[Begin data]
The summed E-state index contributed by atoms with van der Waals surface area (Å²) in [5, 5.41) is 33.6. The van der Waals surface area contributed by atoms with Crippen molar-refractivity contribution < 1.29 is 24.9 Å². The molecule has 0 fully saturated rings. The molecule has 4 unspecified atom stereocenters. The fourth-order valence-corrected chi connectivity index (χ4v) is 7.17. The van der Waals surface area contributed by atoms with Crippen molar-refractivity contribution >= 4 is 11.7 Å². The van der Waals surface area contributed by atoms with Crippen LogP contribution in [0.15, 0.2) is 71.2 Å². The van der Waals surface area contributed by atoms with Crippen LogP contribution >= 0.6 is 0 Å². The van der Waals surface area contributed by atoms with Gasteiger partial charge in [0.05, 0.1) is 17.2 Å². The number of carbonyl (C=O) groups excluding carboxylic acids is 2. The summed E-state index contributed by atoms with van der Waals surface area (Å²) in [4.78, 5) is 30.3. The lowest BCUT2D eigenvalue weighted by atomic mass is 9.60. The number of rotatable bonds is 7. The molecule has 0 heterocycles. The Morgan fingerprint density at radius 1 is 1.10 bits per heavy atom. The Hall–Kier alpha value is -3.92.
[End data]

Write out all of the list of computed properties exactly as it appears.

The summed E-state index contributed by atoms with van der Waals surface area (Å²) in [5, 5.41) is 33.6. The van der Waals surface area contributed by atoms with Crippen molar-refractivity contribution < 1.29 is 24.9 Å². The molecule has 0 fully saturated rings. The molecule has 4 unspecified atom stereocenters. The fourth-order valence-corrected chi connectivity index (χ4v) is 7.17. The van der Waals surface area contributed by atoms with Crippen molar-refractivity contribution >= 4 is 11.7 Å². The van der Waals surface area contributed by atoms with Crippen LogP contribution in [0.15, 0.2) is 71.2 Å². The van der Waals surface area contributed by atoms with Crippen LogP contribution >= 0.6 is 0 Å². The van der Waals surface area contributed by atoms with Gasteiger partial charge in [0.05, 0.1) is 17.2 Å². The number of carbonyl (C=O) groups excluding carboxylic acids is 2. The summed E-state index contributed by atoms with van der Waals surface area (Å²) in [4.78, 5) is 30.3. The lowest BCUT2D eigenvalue weighted by atomic mass is 9.60. The number of rotatable bonds is 7. The molecule has 0 heterocycles. The Morgan fingerprint density at radius 1 is 1.10 bits per heavy atom. The Hall–Kier alpha value is -3.92.